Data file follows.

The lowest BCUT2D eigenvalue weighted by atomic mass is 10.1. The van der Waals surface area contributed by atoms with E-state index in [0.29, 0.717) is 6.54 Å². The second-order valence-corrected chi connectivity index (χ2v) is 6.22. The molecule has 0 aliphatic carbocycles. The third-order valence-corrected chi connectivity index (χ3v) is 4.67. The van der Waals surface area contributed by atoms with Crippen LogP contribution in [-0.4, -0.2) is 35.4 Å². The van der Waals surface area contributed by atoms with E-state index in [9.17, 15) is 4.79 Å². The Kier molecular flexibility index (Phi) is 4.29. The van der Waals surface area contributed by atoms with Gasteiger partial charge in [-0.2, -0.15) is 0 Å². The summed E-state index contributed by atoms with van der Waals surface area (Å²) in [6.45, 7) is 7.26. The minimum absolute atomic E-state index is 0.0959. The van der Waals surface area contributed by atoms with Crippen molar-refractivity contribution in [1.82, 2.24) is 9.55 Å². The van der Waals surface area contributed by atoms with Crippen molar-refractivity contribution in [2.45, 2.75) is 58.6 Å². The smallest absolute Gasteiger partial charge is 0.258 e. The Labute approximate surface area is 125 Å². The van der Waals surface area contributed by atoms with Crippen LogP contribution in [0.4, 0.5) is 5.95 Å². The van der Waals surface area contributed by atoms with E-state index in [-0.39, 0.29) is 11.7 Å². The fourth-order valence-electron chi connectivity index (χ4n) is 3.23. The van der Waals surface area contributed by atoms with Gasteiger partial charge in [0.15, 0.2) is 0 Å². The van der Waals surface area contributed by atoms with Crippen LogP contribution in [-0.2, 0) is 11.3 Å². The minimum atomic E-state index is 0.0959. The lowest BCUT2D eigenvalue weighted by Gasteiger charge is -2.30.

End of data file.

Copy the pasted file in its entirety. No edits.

The lowest BCUT2D eigenvalue weighted by atomic mass is 10.1. The van der Waals surface area contributed by atoms with E-state index in [0.29, 0.717) is 6.54 Å². The second-order valence-corrected chi connectivity index (χ2v) is 6.22. The molecule has 0 aliphatic carbocycles. The third-order valence-corrected chi connectivity index (χ3v) is 4.67. The van der Waals surface area contributed by atoms with Crippen LogP contribution in [-0.4, -0.2) is 35.4 Å². The van der Waals surface area contributed by atoms with E-state index in [9.17, 15) is 4.79 Å². The Kier molecular flexibility index (Phi) is 4.29. The van der Waals surface area contributed by atoms with Gasteiger partial charge in [-0.2, -0.15) is 0 Å². The summed E-state index contributed by atoms with van der Waals surface area (Å²) in [6.45, 7) is 7.26. The minimum absolute atomic E-state index is 0.0959. The van der Waals surface area contributed by atoms with Crippen molar-refractivity contribution in [1.82, 2.24) is 9.55 Å². The van der Waals surface area contributed by atoms with Crippen molar-refractivity contribution in [2.45, 2.75) is 58.6 Å². The smallest absolute Gasteiger partial charge is 0.258 e. The Labute approximate surface area is 125 Å². The van der Waals surface area contributed by atoms with Crippen LogP contribution in [0.4, 0.5) is 5.95 Å². The van der Waals surface area contributed by atoms with E-state index in [-0.39, 0.29) is 11.7 Å². The fourth-order valence-electron chi connectivity index (χ4n) is 3.23. The van der Waals surface area contributed by atoms with Gasteiger partial charge in [0.15, 0.2) is 0 Å². The van der Waals surface area contributed by atoms with Crippen LogP contribution in [-0.2, 0) is 11.3 Å². The minimum atomic E-state index is 0.0959. The lowest BCUT2D eigenvalue weighted by Gasteiger charge is -2.30.